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On Israel's Independence Day, a rally calls for Jewish settlements in Gaza

STEVE INSKEEP, HOST:

Israel celebrated its Independence Day yesterday. The country declared independence in 1948. For some people, the occasion was all about current events. Israeli settlers and their supporters rallied yesterday along the border with Gaza, where an Israeli military offensive has been underway for months. Senior government ministers attended, too, and they called for Israel to build Jewish settlements inside Gaza. NPR's Daniel Estrin reports.

(SOUNDBITE OF RALLY)

DANIEL ESTRIN, BYLINE: I am right along the Gaza border, in the Israeli town of Sderot, and behind me, you can even see smoke rising from the Israeli offensive in Gaza. This is where thousands of Israelis gathered in a rally calling for the government to establish Israeli settlements - Jewish settlements - inside Gaza.

CHANIE LUZ: I would love to build a vacation village on the coast of Gaza. I love the sea.

ESTRIN: Chanie Luz, an Israeli originally from Queens, N.Y., says Israel cannot allow Palestinians to stay in Gaza after the Hamas attack October 7 that started the war.

LUZ: So it's either us or them. We have to clear out Gaza. There's a lot of room in the world for the people of Gaza. They can be absorbed in any country in the world. They cannot stay here. We can't live with them. They want to kill us.

ESTRIN: This is not the official policy of the Israeli government - to establish settlements in Gaza - but the government has not articulated a clear policy of who it does want to see rule Gaza after its war with Hamas, and so into that vacuum, Itamar Ben-Gvir, the far-right national security minister, is calling for Israel to establish settlements in Gaza.

(SOUNDBITE OF RALLY)

ITAMAR BEN-GVIR: (Speaking non-English language).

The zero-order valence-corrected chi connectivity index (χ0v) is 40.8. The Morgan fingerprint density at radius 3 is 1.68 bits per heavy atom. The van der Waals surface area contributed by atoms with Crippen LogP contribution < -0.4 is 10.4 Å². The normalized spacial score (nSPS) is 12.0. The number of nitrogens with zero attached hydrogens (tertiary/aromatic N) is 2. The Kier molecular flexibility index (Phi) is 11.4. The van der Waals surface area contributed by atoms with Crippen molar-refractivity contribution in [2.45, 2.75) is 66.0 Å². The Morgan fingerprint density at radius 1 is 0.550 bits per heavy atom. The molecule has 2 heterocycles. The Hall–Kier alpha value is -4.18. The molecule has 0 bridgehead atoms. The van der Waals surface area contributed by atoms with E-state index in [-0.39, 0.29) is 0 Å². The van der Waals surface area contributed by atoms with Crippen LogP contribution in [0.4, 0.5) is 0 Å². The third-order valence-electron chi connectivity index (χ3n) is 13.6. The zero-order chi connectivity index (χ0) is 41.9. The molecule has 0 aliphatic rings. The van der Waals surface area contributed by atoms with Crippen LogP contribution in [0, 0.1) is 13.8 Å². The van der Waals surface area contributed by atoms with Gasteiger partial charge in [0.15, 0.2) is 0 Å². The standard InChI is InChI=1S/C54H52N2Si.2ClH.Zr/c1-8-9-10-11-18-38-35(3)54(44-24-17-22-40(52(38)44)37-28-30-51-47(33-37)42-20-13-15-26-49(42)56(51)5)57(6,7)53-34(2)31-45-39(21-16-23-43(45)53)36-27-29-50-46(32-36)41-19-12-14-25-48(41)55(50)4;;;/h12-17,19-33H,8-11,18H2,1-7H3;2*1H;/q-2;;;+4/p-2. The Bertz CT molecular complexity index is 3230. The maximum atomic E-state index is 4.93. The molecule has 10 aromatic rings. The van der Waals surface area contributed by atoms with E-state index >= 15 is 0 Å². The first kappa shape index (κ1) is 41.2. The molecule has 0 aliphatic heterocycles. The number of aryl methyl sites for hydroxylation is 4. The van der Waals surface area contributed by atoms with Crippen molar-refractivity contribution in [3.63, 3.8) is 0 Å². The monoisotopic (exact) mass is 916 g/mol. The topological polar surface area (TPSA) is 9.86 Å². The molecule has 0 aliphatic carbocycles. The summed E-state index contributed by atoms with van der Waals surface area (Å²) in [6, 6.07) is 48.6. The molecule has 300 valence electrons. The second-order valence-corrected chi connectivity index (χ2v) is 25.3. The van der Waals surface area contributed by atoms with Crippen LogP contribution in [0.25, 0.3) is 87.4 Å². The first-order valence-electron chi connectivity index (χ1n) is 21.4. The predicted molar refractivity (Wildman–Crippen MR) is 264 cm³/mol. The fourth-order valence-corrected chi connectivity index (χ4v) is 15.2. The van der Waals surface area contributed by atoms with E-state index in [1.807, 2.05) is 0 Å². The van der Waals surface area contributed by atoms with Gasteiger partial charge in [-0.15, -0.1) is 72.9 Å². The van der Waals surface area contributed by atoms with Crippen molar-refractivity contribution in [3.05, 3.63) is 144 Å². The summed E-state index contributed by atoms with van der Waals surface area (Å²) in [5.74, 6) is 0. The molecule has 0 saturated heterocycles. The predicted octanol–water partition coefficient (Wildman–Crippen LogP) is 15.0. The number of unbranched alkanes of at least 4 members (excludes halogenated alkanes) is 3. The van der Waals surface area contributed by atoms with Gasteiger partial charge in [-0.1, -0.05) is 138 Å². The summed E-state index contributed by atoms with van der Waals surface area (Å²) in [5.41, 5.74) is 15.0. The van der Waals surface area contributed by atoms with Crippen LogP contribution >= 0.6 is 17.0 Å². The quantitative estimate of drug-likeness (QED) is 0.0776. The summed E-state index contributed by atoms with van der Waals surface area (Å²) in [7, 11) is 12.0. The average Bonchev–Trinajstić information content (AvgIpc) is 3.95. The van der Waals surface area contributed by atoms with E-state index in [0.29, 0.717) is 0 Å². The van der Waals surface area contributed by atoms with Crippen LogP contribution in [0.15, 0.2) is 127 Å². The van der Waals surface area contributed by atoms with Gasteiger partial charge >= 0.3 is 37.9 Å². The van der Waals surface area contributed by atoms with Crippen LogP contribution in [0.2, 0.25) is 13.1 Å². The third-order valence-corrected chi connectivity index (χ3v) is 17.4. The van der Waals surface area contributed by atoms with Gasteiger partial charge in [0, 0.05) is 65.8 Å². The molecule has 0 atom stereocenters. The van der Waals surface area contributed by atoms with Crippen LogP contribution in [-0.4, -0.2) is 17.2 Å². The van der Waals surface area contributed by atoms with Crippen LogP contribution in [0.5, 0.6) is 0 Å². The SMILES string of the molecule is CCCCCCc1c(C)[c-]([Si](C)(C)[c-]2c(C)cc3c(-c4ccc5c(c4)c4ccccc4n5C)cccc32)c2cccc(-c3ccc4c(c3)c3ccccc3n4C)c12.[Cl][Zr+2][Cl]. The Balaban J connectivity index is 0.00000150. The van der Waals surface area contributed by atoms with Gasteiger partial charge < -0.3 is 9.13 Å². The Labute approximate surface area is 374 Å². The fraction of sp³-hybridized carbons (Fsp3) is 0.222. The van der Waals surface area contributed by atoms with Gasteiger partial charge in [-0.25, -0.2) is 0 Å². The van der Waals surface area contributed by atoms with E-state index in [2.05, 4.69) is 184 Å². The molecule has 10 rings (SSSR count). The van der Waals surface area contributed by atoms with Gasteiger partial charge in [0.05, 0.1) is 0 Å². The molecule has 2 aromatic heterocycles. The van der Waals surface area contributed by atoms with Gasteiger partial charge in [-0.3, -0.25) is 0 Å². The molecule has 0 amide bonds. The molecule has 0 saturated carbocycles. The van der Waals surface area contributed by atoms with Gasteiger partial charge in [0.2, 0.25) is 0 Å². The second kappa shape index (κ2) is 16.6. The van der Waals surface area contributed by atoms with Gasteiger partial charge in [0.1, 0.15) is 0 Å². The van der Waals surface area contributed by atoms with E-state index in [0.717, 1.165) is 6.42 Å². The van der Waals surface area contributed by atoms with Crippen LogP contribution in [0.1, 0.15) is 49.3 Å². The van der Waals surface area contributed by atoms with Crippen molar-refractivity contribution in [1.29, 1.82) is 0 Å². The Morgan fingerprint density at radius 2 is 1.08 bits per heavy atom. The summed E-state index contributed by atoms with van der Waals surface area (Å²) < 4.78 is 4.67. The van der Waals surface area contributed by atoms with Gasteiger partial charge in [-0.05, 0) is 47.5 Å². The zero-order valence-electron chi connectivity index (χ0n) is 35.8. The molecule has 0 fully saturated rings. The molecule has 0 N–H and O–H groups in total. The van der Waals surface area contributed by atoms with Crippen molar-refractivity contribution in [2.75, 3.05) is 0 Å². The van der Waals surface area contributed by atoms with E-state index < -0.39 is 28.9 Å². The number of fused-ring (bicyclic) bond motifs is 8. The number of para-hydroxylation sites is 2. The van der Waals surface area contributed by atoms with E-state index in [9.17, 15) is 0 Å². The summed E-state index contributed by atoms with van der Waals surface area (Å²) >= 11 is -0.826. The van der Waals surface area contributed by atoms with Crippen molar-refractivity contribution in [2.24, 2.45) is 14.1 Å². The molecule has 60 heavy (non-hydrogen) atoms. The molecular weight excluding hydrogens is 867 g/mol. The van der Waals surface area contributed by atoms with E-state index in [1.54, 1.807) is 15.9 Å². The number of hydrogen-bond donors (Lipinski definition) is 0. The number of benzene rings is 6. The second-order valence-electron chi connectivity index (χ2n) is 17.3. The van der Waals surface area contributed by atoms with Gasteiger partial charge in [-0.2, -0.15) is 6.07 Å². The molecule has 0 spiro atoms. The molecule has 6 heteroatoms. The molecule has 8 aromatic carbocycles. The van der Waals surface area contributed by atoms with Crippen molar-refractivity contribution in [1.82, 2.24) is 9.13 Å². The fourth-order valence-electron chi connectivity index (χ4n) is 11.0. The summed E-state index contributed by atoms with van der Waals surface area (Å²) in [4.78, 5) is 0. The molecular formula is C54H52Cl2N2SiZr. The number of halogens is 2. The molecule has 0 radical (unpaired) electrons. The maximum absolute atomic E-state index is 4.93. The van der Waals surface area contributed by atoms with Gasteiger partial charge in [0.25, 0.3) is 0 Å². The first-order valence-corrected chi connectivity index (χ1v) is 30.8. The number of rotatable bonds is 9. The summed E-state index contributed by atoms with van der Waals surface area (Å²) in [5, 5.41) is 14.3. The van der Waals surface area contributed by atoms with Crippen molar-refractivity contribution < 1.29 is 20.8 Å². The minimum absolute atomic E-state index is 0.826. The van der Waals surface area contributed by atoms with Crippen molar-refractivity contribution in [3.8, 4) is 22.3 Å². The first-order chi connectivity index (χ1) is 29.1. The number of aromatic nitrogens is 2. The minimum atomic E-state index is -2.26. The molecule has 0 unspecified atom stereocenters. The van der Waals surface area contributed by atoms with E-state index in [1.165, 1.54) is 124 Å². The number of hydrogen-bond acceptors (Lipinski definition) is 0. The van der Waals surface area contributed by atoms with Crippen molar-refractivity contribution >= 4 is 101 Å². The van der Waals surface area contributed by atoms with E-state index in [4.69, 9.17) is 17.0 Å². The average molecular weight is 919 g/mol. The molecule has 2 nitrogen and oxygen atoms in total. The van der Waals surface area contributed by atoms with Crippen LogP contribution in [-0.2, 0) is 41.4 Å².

ESTRIN: Ben-Gvir said to the crowd, to be a free people in our country is also to say to Biden, Mr. President, this is ours. We're going home to Gaza.

(CHEERING)

ESTRIN: Israel used to have settlements in Gaza. The government uprooted its soldiers and settlers from Gaza in 2005. Two years later, the Palestinian militant group Hamas took control of the strip. Prime Minister Benjamin Netanyahu has said Israel does not intend to reoccupy Gaza for the long term or to resettle it, but he has also resisted calls from the U.S. for Gaza to be ruled by a revitalized Palestinian authority, a more moderate Palestinian leadership. Eyal Hulata was Israel's national security adviser until last year, and is now a fellow at the Foundation for Defense of Democracies.

EYAL HULATA: Nobody's talking about a two-state solution. We're talking about a prospect of self-governance by the Palestinians, something that gets the support of the vast majority of Israelis, and Netanyahu, for his own political reasons, is incapable of saying that.

ESTRIN: Netanyahu depends on his far-right political partners to stay in office. If he pursues a policy on the future of Gaza that they oppose, they could easily topple his government.

HULATA: It is clear that Netanyahu is not putting enough emphasis and not mobilizing the defense, security, political, diplomatic establishment to work more seriously on a day-after strategy in this vacuum in Gaza. There is no civilian management in Gaza. Unfortunately, who we see fill this vacuum is, unfortunately, Hamas.

ESTRIN: Eight months into the war, Israeli troops have also been sent to retake areas of Gaza that they had retreated from because a Hamas counterinsurgency has appeared. In a press conference late Tuesday, Israeli military spokesman Daniel Hagari was asked about an alternative to Hamas rule in Gaza.

(SOUNDBITE OF ARCHIVED RECORDING)

DANIEL HAGARI: (Speaking non-English language).

ESTRIN: He said there is no doubt that a replacement for Hamas would create pressure on Hamas. But he said that is a question for the political leadership in Israel.

Daniel Estrin, NPR News, Sderot, Israel.

(SOUNDBITE OF MUSIC) Transcript provided by NPR, Copyright NPR.

NPR transcripts are created on a rush deadline by an NPR contractor. This text may not be in its final form and may be updated or revised in the future. Accuracy and availability may vary. The authoritative record of NPR’s programming is the audio record.

Daniel Estrin is NPR's international correspondent in Jerusalem.